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National Observer Home > No. 67 -Summer 2006 > Articles

The truth about Mao

by Andrew McIntyre

National Observer
(Council for the National Interest, Melbourne),
No. 67, Summer 2006,
pages 49-55.


Andrew McIntyre describes the impact of last year’s publishing sensation, Jung Chang and Jon Halliday’s exhaustively researched exposé, Mao: the Unknown Story.


To much fanfare and international recognition, Jung Chang, author of the all-time best selling non-fiction work Wild Swans, has co-authored with her British husband Jon Halliday a definitive history of Mao Zedong. The book has already been flagged as the best political history published this century and is certainly already a best-seller. In spite of the fact that other detailed books have been written on the brutality of Mao, Mao: The Unknown Story (published by Jonathan Cape) may claim to be the definite corrective on just exactly how monstrous a tyrant Mao was. Relentless in its depiction of the biggest mass murder of the twentieth century — more than 70 million deaths in peacetime — it focuses very much on Mao the man.

Although just over 800 pages and with copious notes and documentation, this book is for a general public. It reads as a compelling narrative and is told in the accessible style of Wild Swans. One of its strengths, notwithstanding the grim picture it paints, is that there is no facile moralising. The authors simply describe a man according to the lights of the people who knew him and who met him. Nevertheless, this has not stopped the inevitable apologists making surprising attempts to support Mao. So Thomas Bernstein, of Columbia University in New York, an apologist for Mao, states of the authors, “their scholarship is put at the service of thoroughly destroying Mao’s reputation. It has to be said that, after all, Chang’s very own family were victims, so this must be her ‘revenge’”. But Chang has been at pains to point out that the book overwhelmingly rests on documented facts and primary sources. “It is indisputable that Mao did misrule and was a ruthless tyrant”, she explained in one Melbourne interview: “The book is not a polemic. It is a straightforward story with facts. Readers can draw their own conclusions.”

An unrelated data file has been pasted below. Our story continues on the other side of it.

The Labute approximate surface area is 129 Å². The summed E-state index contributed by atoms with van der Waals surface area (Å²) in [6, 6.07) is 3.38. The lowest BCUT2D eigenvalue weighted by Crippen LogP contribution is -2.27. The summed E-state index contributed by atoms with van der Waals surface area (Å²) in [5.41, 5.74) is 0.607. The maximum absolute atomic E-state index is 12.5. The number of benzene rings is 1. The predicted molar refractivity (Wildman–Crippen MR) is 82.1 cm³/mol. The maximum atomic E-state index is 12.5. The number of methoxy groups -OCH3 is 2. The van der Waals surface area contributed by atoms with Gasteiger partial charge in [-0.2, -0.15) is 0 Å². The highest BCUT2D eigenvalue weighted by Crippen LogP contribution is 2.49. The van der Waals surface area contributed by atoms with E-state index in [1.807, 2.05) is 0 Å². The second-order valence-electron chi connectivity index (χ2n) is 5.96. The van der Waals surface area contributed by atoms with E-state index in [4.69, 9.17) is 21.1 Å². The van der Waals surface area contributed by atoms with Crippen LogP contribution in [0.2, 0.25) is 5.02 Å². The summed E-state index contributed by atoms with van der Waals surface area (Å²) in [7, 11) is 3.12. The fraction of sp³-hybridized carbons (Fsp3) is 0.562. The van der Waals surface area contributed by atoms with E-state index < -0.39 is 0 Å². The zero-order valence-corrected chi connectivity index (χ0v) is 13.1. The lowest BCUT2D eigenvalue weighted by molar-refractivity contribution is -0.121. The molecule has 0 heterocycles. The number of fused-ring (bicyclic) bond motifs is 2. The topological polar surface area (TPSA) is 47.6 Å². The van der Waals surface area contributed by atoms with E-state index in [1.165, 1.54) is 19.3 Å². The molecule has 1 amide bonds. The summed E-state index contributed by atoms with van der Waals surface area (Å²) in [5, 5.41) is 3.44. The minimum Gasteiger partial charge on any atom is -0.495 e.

Arthur Waldron, in a recent piece in Commentary, whilst acknowledging the central import and impact of this new book — “Like Solzhenitsyn’s Gulag Archipelago, it delivers a death blow to an entire way of thinking” — flags that there are certain historical facts reported in the book that are hotly disputed by sinologist adherents of Mao. Whilst the importance of these disputed facts will be the subject of heated and ongoing debate at the margins, the moral impact of the book — placing Mao, at long last, completely beyond the pale — will be its lasting legacy.